NASA’s James Webb Space Telescope has completed another critical mirror alignment step and has released the highest resolution infrared image ever taken from space.
Less than two months ago, the James Webb Space Telescope took its first photos in space. The images were taken of the star HD84406 in the constellation Ursa Major and displayed Webb’s 18 mirror segments, which were not yet aligned to create one clear image. Scientists working on Webb have spent the past two months making small adjustments to the mirrors’ alignments to produce one unified image from the telescope’s NIRCam instrument or primary imager.
On March 11th, NASA announced the completion of the “fine phasing” stage of alignment – the second of seven increasingly microscopic stages. This critical stage is very close to the final stages of alignment, but small adjustments will still need to be made. Ground controllers have been working for months to align the segments to within a few nanometers—billionths of a meter—of one another. It may be late summer 2022 before all of Webb’s instrumentation is fully calibrated and ready for use.
However, upon completion of fine phasing, a new photo from deep space was taken and released. Even though Webb’s alignment will require additional adjustments in the near future, NASA claims this photo of star 2MASS J17554042+6551277, with Webb’s mirror segments in near-perfect alignment, is the highest-resolution image ever taken in space.
NASA released a statement explaining how JWST is performing even better than expected. “Every optical parameter that has been checked and tested is performing at, or above, expectations. The team also found no critical issues and no measurable contamination or blockages to Webb’s optical path. The observatory is able to successfully gather light from distant objects and deliver it to its instruments without issue.”
Thomas Zurbuchen, the associate administrator of NASA’s Science Mission Directorate, stated that “more than 20 years ago, the Webb team set out to build the most powerful telescope that anyone has ever put in space and came up with an audacious optical design to meet demanding science goals. Today we can say that design is going to deliver.”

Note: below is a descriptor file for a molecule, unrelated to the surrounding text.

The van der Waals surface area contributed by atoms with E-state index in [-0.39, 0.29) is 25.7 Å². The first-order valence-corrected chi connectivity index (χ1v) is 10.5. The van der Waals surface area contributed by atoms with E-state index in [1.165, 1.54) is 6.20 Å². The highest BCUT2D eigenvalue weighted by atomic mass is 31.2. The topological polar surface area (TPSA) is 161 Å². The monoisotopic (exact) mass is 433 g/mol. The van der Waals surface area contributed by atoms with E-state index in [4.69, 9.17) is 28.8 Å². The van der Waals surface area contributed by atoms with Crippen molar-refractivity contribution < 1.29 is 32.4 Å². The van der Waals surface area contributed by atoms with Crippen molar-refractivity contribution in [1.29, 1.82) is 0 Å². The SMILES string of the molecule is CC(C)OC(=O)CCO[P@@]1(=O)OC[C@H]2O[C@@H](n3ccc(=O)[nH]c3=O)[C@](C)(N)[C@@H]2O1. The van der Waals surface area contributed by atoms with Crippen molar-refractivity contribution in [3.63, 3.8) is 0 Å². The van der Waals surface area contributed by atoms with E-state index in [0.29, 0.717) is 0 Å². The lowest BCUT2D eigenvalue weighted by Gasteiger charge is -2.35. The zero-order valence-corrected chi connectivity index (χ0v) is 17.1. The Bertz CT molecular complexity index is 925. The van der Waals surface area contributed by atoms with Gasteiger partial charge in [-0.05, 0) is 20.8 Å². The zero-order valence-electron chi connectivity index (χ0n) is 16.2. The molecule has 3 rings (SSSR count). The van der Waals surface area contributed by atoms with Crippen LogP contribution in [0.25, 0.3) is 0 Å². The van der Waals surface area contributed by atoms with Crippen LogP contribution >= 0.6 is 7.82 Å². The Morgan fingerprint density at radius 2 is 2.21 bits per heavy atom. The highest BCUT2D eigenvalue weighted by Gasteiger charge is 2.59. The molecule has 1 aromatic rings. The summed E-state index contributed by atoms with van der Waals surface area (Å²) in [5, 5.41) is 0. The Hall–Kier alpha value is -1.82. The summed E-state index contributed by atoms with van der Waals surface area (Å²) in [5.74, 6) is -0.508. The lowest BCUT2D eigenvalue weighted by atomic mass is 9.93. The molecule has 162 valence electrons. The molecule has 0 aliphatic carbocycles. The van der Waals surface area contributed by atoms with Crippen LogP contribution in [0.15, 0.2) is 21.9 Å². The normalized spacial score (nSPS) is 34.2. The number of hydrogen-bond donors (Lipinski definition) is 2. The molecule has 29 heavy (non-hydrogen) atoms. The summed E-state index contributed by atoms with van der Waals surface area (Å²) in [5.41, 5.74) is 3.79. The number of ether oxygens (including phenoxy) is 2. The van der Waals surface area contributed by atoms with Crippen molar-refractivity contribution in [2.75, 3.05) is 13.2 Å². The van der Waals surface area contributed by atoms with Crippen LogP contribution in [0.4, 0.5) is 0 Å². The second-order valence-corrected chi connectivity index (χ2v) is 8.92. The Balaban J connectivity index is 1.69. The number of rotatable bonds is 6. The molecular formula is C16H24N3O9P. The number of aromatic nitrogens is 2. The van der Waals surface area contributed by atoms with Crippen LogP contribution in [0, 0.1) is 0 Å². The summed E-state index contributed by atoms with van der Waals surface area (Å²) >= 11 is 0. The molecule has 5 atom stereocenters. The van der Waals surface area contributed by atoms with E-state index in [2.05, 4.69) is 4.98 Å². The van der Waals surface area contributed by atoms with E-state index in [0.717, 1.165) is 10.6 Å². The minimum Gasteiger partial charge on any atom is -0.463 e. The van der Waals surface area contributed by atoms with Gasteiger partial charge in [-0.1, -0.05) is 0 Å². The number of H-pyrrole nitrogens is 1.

It will be months before Webb is able to deliver actionable, calibrated images of the cosmos but scientists and fans of the project alike are already hopeful and excited to see what Webb discovers.
According to NASA, the next six weeks will be spent commissioning, calibrating, and testing complex scientific instruments, including the Near-Infrared Spectrograph, Mid-Infrared Instrument, and Near InfraRed Imager and Slitless Spectrograph. In this phase of the process, an algorithm will evaluate the performance of each instrument and then calculate the final corrections needed to achieve a well-aligned telescope across all science instruments.
NASA claims the Webb team is on track to conclude all aspects of Optical Telescope Element alignment by early May, if not sooner, before moving on to approximately two months of science instrument preparations. If all continues to go according to plan, Webb’s first full-resolution imagery and science data will be released as early as this summer.
“Webb is the world’s premier space science observatory and once fully operational, will help solve mysteries in our solar system, look beyond to distant worlds around other stars, and probe the mysterious structures and origins of our universe and our place in it. Webb is an international program led by NASA with its partners at ESA (European Space Agency) and the Canadian Space Agency.” (NASA)